As all services in the Orthodox Church, this holy liturgy began with a call for peace. “In peace let us pray to the Lord,” we heard and we prayed. We prayed for peace from on high, which is God’s peace. We prayed for the peace of the world and the union of all. Holy liturgy ends with the priest’s blessing and with his call to take the peace that you have received at holy liturgy and to spread it among all those with whom you come into contact. “Let us depart in peace,” marks the end of holy liturgy.
Peace, brothers and sisters, is a state of the heart and the soul. A heart and a soul that have been burdened by sin, evil mindedness and evil thoughts can neither nurture peace nor pass it on to others. Each one of us individually must first work with our own selves in order to find our inner peace. Then we can pray for a blessing of peace from on high. People who have peace in themselves are easy to recognize. There are some even among us, glory be to God. A person who is at peace with himself passes this peace on to others. Remember the holy martyr Vukasin of Herzegovina? “Just you do your job, son,” he said to his tormentor.
On the other hand, those who are tormented by their own inner anxieties pass their disquiet on to others. “When man is at war with God, he finds himself at the same time in a state of war with himself and with the entire universe: nature, people and angels,” says Father Zivan Marinkovic. Or, as St. Luke puts it, “a good man out of the good treasure of his heart brings forth good; and an evil man out of the evil treasure of his heart brings forth evil. For out of the abundance of the heart his mouth speaks” (Lk. 6:45). These people can be seen on the streets of any city; they walk as though they were afraid of something, they look around them in confusion and fear, they murmur and talk to themselves, often arguing with an invisible companion.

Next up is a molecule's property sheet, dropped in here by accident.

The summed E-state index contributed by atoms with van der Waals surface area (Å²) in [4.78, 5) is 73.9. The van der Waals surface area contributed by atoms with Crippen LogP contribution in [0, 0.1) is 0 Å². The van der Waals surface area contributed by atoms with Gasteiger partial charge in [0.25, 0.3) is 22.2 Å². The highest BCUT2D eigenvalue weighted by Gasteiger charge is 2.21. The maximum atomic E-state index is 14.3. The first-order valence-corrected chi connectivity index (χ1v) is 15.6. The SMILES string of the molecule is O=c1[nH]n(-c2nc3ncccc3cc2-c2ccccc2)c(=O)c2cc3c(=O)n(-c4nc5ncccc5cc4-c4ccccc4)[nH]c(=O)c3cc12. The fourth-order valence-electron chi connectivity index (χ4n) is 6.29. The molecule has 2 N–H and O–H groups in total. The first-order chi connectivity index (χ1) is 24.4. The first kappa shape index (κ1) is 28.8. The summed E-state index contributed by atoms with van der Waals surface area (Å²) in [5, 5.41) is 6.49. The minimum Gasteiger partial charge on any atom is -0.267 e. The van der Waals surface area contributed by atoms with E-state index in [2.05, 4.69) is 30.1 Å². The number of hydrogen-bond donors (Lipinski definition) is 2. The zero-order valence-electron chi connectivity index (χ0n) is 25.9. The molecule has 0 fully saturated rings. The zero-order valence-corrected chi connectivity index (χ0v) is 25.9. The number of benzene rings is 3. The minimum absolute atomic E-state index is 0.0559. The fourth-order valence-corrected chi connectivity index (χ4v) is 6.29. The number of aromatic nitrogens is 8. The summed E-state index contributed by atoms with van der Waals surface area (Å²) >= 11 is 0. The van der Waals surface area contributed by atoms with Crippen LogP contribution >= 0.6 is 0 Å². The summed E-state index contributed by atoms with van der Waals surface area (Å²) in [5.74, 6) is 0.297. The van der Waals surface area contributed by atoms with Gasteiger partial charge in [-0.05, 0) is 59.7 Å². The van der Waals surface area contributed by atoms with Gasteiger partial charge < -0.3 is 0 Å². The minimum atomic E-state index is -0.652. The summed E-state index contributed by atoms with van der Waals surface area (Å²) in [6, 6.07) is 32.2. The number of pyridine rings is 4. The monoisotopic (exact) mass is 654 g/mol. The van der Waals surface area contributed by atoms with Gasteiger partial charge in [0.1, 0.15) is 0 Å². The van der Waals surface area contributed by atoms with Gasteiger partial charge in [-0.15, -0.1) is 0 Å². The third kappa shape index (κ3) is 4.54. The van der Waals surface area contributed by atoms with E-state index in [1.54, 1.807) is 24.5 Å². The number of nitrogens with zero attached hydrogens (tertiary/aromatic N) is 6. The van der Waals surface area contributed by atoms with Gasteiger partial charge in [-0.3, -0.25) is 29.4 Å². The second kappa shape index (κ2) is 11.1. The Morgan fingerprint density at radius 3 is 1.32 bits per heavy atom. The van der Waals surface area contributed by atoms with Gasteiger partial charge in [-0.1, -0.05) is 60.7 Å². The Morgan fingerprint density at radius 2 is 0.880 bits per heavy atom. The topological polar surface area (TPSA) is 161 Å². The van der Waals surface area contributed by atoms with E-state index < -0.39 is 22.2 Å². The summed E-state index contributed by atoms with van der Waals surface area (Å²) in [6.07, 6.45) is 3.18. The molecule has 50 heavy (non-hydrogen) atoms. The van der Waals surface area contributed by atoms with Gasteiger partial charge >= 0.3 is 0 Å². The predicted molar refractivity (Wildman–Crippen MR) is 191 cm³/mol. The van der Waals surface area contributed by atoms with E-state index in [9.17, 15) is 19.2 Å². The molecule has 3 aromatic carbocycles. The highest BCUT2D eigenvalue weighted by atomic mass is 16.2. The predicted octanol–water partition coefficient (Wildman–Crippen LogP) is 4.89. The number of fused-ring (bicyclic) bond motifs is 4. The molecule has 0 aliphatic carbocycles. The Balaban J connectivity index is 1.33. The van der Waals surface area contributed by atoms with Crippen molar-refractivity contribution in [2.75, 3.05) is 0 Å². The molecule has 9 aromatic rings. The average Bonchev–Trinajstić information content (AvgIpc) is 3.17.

“If it is possible, as much as depends on you, live peaceably with all men,” says St. Paul to the Christians in Rome (Rom. 12:18). He knows that it is all but impossible for us sinful men to preserve our peace and not to overreact. But at the same time he knows, and we should know, too, that it is ultimately up to us. If only we could count up to a certain number before uttering a hurtful word! The greater the number, the better! We’ve all seen seemingly innocent conversations about politics or sports that suddenly take a violent turn and end up in a serious quarrel. I can vouch for myself that I never felt sorry when I kept my mouth shut. On the other hand, whenever I let my heart ‘have its way,” I repented bitterly.
“But we have the mind of Christ” (1 Or. 2:16). “But if anyone seems to be contentious, we have no such custom, nor do the churches of God,” says St. Paul of the Christians (1 Cor. 11:16). “God has called us to peace” (1 Cor. 7:15). “For God is not the author of confusion but of peace” (1 Cor. 14:33). “Pursue peace with all people, and holiness, without which no one will see the Lord” (Heb. 12:14). “Therefore let us pursue the things which make for peace and the things by which one may edify another” (Rom. 14:19), in order that the Lord might recognize us as His own. “Now may the Lord of peace Himself give you peace always in every way. The Lord be with you all!” (2 Thess. 3:16). Amen.